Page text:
Microplinthus sherpa Meregalli

Meregalli, Massimo, 2020, Revision of the Nepalese genus Microplinthus Zherichin, 1987 (Coleoptera: Curculionidae: Molytinae), with description of 25 new species, Zootaxa 4794 (1), pp. 1-63: 11-13

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Microplinthus sherpa Meregalli

n. sp.

Microplinthus sherpa Meregalli   n. sp.

http://zoobank.org/ urn:lsid:zoobank.org:act:3FAEAD9A-CDA0-47CF-9EE1-331C38F2BDA8

Fig. 3 View FIGURE 3

Material examined: Holotype ♂: “ NEPAL Khand- / bari District // “ Bakan ” W of Ta- / shigaon [=Tashi Gaon, 27°38’N 87°12’E] 3200 m / 3.IV.1982 / A. & Z. Smetana // H. & A. Howden / Collection” ( CMNC) GoogleMaps   . Paratypes: “ NEPAL Khandbari / Distr. Forest S Man- / singma [27°30’N 87°18’E] 2200 m 12.iv. / 84 Smetana & Löbl // H. & A. Howden / Collection” 1♂ ( MER) GoogleMaps   1♀ ( CMNC)   ; “ NEPAL Khandbari / Distr. Ridge NE Mang- / maya [27°30’N 87°25’E] 2800 m 7.iv.84 / Smetana & Löbl // H. & A. Howden / Collection” 1♀ ( CMNC) GoogleMaps   .

Diagnostic description. Length 5.84 mm. Body elongate, integument matt, dark brown, distinctly reticulate. Vestiture composed of very sparse, small setae appressed to integument. Rostrum short, stout, moderately broadened apicad, dorsal margins subparallel at base and more strongly convergent apicad, in lateral view strongly curved, slightly thicker at midlength, junction with head distinctly sinuate; dorsum with dense punctures, generally merged in longitudinal impressions, delimited by narrow longitudinal lines, the median line more regularly raised from base to almost antennal insertion; apex smooth from antennal insertion. Head densely and regularly punctured. Antennal scape abruptly thickened apicad, with some slender setae directed forwards; funicle antennomeres 1 and 2 conical, at least twice as long as wide, 1 thicker than 2, 3–6 subquadrate, 7 larger, transverse; club oblong. Eye oval-oblong, with about 40 ommatidia. Pronotum 1.10x longer than wide, sides irregularly curvilinear, more strongly convergent in apical quarter; dorsum lacking a median keel, surface very irregularly sculptured, with dense punctures in part merged in short curved rows, interspaces not broader than punctures, in part raised to form obtuse humps. Elytra oblong, odd intervals with low, oblong tubercles, even intervals with irregular low humps or oblong tubercles in basal part; striae almost as wide as intervals, with poorly delimited punctures, in part not clearly differentiated. Femur slender, at midlength weakly thickened, with a small and sharp inner tooth; tibia short, with erect setae; apex curved, slightly prominent, with short oblique margin; tarsomere 3 with broad lobes, twice as wide and long as 2, outer lobe slightly smaller than inner; claws with strong inner teeth, as long as half the length of the claw. Ventrites 2–5 scarcely restricted, 1 and 2 with small deep punctures, rather evenly impressed and spaced, interspaces often broader than punctures, 3–4 short, only slightly narrower than previous ones, with a row of punctures, 5 regularly and shallowly punctured, subrectangular. Penis strongly sclerotized, sides broadened medially, less narrowed before apical lamella than the width at midlength, lateral sclerification very broad, membranous part as wide as sclerotized part; lamella very large, angularly broadened and narrowed, apex rounded; in lateral view strongly curved in median part, slightly bent horizontally at apex. Female ventrite VIII with arms curved, X-shaped with branches, joined, branches continuing curvature of arms, very long, directed downwards, plate very short, scarcely sclerotized.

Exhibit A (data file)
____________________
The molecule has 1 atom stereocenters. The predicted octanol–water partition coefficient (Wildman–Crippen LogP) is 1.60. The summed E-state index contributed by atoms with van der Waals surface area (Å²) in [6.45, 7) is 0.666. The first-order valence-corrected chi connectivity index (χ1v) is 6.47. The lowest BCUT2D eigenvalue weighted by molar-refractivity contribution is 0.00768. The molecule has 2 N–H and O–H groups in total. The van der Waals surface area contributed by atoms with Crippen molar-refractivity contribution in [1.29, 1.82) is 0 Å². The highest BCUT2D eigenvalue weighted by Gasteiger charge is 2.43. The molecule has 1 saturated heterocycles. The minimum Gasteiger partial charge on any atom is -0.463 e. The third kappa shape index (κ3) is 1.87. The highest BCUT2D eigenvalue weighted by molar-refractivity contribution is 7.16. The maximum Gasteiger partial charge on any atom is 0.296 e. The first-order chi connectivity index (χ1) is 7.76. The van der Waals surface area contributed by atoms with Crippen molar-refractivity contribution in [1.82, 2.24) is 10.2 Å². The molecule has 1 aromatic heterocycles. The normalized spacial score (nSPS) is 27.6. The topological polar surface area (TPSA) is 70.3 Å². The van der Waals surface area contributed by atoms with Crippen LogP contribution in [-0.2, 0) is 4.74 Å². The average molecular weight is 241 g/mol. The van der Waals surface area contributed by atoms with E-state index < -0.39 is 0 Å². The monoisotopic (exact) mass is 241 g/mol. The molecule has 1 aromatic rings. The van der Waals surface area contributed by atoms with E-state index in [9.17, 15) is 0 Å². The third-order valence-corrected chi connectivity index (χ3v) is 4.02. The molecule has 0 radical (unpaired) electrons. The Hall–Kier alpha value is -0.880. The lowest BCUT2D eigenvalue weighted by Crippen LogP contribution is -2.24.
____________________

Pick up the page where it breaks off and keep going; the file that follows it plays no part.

Variation. The body length varies between 4.90 and 5.84 mm. The paratypes have slightly shallower sculpture, with punctures on the pronotum better differentiated and elytral humps less raised.

Differential remarks. See the description of M. newarorum   for the differences from its sister species, and the descriptions of M. arunensis   and M. khandbariensis   for differences from those sympatric species. Microplinthus koshianus   is smaller (3.9 mm), has shorter elytra and glossy integument and rostrum strongly thickened basad in lateral view.

Origin of the name. This name derives from the Sherpa people.

Distribution. Eastern Nepal. Found in the mountains to the east of the Arun valley, in Khandbari district ( Fig. 28 View FIGURE 28 ).